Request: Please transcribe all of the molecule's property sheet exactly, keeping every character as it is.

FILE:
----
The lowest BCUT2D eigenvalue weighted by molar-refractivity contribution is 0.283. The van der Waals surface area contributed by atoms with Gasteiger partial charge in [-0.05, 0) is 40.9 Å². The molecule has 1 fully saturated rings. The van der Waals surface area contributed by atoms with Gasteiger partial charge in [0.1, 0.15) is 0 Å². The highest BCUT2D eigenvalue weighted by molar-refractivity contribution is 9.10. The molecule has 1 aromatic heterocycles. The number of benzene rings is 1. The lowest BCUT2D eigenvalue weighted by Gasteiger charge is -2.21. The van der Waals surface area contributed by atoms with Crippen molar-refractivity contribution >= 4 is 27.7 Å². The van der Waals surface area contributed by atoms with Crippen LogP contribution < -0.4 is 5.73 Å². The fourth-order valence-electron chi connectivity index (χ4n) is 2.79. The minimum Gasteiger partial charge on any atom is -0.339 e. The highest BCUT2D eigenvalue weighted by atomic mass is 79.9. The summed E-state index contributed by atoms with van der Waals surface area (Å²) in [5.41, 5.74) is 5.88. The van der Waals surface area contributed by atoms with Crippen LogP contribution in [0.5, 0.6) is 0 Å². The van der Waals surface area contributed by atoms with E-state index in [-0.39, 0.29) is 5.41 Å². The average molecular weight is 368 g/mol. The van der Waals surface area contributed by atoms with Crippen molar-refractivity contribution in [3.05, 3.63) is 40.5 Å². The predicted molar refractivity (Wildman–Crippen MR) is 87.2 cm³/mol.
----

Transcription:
The lowest BCUT2D eigenvalue weighted by molar-refractivity contribution is 0.283. The van der Waals surface area contributed by atoms with Gasteiger partial charge in [-0.05, 0) is 40.9 Å². The molecule has 1 fully saturated rings. The van der Waals surface area contributed by atoms with Gasteiger partial charge in [0.1, 0.15) is 0 Å². The highest BCUT2D eigenvalue weighted by molar-refractivity contribution is 9.10. The molecule has 1 aromatic heterocycles. The number of benzene rings is 1. The lowest BCUT2D eigenvalue weighted by Gasteiger charge is -2.21. The van der Waals surface area contributed by atoms with Crippen molar-refractivity contribution >= 4 is 27.7 Å². The van der Waals surface area contributed by atoms with Crippen LogP contribution < -0.4 is 5.73 Å². The fourth-order valence-electron chi connectivity index (χ4n) is 2.79. The minimum Gasteiger partial charge on any atom is -0.339 e. The highest BCUT2D eigenvalue weighted by atomic mass is 79.9. The summed E-state index contributed by atoms with van der Waals surface area (Å²) in [5.41, 5.74) is 5.88. The van der Waals surface area contributed by atoms with Crippen LogP contribution in [0.5, 0.6) is 0 Å². The van der Waals surface area contributed by atoms with E-state index in [-0.39, 0.29) is 5.41 Å². The average molecular weight is 368 g/mol. The van der Waals surface area contributed by atoms with Crippen molar-refractivity contribution in [3.05, 3.63) is 40.5 Å². The predicted molar refractivity (Wildman–Crippen MR) is 87.2 cm³/mol.